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Civil War plaque rededicated in Howard Park

PHOTO COURTESY OF DICK DEANGELIS

The plaque, with its new stone foundation and new location, was rededicated during a ceremony Saturday morning in Howard Park. From left are Dick DeAngelis, Stan Plum, Don Hall, Ed Malloy and Dave Neff.
PHOTO COURTESY OF DICK DEANGELIS The plaque, with its new stone foundation and new location, was rededicated during a ceremony Saturday morning in Howard Park. From left are Dick DeAngelis, Stan Plum, Don Hall, Ed Malloy and Dave Neff.
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A historical monument in Fairfield that had fallen into disrepair has been revived with a new look and more prominent location.

A plaque in Howard Park commemorating the first volunteers from Jefferson County to fight in the Civil War was rededicated Saturday morning. The plaque was previously mounted on a stone on top of a block of concrete in the middle of the park. After noticing how badly cracked was the concrete base, a group of volunteers set about to give the plaque a sturdier foundation, and move it so it would grab the public’s attention.

The plaque was put on a new stone many times larger than the original, and moved from the middle of the park to the southwest corner, near the sign for Howard Park.

Rededication

Local filmmaker and Fairfield resident Dick DeAngelis led the rededication ceremony on a rainy Saturday morning. DeAngelis became interested in repairing the plaque after looking through a list of the county’s monuments on a website that tracks the condition of all Civil War monuments in Iowa.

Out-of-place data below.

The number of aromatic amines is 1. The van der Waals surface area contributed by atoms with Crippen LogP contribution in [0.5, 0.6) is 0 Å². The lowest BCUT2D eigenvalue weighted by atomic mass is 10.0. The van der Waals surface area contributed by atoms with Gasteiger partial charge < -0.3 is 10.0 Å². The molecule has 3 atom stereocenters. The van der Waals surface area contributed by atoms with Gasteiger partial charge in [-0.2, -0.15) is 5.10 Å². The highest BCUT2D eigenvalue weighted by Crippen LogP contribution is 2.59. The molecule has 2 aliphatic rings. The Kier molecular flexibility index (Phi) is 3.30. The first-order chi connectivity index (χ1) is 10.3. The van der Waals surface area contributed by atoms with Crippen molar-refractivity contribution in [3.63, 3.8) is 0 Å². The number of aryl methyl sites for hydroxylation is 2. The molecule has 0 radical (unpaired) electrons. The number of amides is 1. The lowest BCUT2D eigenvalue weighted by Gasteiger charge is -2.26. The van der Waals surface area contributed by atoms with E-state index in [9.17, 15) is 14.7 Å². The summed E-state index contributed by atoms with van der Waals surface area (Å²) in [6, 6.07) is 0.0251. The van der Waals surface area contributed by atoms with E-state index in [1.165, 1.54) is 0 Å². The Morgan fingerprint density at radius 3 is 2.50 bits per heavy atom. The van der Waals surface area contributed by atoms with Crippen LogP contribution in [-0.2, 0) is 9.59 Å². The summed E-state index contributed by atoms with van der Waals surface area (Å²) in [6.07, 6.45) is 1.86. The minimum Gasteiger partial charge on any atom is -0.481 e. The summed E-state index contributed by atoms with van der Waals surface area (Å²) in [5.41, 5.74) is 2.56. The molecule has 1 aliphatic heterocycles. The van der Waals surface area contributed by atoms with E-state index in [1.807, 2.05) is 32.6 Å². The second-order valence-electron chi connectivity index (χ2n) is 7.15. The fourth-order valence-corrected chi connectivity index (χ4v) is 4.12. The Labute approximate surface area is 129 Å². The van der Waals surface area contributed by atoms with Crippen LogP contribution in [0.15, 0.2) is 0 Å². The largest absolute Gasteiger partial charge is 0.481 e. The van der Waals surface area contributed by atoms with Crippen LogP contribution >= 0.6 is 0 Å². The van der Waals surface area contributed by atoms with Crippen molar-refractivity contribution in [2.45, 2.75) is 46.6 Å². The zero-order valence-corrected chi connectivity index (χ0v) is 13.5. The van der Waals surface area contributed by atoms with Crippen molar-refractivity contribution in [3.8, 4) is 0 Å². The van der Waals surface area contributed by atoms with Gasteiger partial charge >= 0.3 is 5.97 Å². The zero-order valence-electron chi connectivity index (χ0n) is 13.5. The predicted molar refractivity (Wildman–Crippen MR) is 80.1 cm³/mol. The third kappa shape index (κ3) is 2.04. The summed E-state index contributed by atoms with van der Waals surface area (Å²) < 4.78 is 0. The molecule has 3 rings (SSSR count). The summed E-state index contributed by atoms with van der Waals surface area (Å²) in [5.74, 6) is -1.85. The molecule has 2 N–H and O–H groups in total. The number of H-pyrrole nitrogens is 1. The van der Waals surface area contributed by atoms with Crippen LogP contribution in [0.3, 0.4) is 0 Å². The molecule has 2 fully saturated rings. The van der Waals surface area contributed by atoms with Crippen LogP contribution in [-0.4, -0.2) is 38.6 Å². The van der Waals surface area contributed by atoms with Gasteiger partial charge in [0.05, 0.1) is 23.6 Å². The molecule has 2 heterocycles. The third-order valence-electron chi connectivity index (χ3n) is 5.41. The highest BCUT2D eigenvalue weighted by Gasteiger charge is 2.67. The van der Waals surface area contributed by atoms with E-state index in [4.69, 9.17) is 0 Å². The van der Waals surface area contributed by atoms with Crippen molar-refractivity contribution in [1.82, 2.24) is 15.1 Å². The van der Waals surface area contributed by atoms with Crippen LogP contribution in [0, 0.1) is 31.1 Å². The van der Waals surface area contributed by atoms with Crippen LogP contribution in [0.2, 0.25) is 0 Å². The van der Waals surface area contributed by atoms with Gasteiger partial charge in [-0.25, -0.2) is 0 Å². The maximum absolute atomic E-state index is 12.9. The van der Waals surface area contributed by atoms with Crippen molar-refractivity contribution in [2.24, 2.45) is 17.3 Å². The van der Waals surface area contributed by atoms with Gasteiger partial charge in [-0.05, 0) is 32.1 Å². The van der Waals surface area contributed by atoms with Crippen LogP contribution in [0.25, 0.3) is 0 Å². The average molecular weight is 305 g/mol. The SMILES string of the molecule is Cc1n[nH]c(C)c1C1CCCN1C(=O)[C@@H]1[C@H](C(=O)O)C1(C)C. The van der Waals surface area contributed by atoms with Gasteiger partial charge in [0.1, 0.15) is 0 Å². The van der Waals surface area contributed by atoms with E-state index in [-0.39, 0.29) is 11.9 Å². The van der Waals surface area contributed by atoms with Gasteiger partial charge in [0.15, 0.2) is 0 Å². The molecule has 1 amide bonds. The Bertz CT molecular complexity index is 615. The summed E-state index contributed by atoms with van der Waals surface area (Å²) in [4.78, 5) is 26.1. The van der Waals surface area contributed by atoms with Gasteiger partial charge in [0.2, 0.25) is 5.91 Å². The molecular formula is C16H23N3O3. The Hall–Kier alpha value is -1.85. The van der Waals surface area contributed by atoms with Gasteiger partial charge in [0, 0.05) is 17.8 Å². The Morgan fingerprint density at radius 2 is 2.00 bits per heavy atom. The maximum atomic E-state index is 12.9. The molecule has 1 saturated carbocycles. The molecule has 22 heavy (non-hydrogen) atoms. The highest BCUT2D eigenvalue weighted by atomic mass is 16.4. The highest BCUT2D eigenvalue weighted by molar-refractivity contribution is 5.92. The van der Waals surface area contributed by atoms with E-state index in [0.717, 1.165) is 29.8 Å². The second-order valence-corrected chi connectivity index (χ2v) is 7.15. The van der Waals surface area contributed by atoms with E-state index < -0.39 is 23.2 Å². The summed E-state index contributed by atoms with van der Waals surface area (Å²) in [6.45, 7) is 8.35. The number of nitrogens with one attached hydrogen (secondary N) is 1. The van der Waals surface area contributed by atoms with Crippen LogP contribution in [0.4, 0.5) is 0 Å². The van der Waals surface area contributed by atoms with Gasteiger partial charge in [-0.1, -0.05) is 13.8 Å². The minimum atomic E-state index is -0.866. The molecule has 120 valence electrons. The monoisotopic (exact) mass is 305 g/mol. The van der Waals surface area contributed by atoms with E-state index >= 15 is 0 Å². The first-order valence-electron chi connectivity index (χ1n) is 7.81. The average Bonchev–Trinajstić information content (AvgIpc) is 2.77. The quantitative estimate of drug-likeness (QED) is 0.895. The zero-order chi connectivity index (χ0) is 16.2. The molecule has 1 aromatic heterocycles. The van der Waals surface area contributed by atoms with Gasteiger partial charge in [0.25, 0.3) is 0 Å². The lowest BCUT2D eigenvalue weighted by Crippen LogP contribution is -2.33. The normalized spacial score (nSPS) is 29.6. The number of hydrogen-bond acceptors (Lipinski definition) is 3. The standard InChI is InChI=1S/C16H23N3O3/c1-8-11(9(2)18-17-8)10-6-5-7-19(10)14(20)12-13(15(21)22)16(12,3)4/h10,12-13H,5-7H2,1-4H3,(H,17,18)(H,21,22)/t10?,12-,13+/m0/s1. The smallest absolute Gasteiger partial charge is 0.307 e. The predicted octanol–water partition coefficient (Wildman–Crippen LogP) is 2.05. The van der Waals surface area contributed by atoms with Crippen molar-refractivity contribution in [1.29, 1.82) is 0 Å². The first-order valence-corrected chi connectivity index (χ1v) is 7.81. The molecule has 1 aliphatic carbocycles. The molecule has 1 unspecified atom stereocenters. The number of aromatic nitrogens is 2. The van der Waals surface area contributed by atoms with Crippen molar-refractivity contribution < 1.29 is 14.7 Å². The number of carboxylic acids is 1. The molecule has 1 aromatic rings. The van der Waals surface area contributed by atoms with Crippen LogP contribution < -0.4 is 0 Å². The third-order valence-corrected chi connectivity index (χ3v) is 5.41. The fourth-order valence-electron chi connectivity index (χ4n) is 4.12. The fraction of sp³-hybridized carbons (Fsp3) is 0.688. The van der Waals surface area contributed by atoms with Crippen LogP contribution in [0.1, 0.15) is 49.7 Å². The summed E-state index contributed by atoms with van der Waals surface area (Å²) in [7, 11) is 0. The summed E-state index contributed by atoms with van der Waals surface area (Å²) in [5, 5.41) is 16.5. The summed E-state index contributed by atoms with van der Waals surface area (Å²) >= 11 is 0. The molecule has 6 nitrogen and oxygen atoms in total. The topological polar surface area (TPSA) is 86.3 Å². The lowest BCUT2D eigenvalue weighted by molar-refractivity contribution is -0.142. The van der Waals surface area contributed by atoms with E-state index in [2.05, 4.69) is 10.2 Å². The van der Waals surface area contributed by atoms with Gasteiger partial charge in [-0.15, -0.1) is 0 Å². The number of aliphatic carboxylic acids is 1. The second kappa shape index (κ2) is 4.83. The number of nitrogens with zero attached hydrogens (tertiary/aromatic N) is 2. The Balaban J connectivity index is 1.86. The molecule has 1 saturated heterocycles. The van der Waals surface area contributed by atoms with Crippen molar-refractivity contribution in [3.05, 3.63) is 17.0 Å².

The website lists seven such monuments for Jefferson County, four in Fairfield, and one each in Glasgow, Libertyville and Lockridge. DeAngelis and Stan Plum, of the Carnegie Historical Museum, believe the monument in Howard Park was likely built in 1915 on the 50th anniversary of the end of the conflict. [Editor’s note: The Ledger has since learned that it was actually dedicated in 1930.]

“This was the drill ground of the first company of volunteers from Jefferson County to respond to President Lincoln’s Call for Troops in 1861,” reads the plaque.

It indicates the troops belonged to Company E, Second Iowa Infantry, and that the plaque was erected by Tent No. 23, Daughters of Union Veterans. DeAngelis said he has learned that Daughters of Union Veterans still exists, but thus far has been unable to discern what “Tent No. 23” refers to.

This monument website DeAngelis found also contained a description of the Howard Park plaque, which noted that the base of the monument was breaking up when the website designer visited it in 2010. The website also included a photo of the monument, showing several cracks in its foundation.

“I was embarrassed at that,” DeAngelis said.

DeAngelis worried that the poor state of the monument gave the impression that preserving veterans’ history was not important to the community, which is “exactly the opposite of how this town treats its veterans.” He wanted to show that this history really does matter, and that the plaque deserved a more dignified presentation than the decrepit concrete block it was on.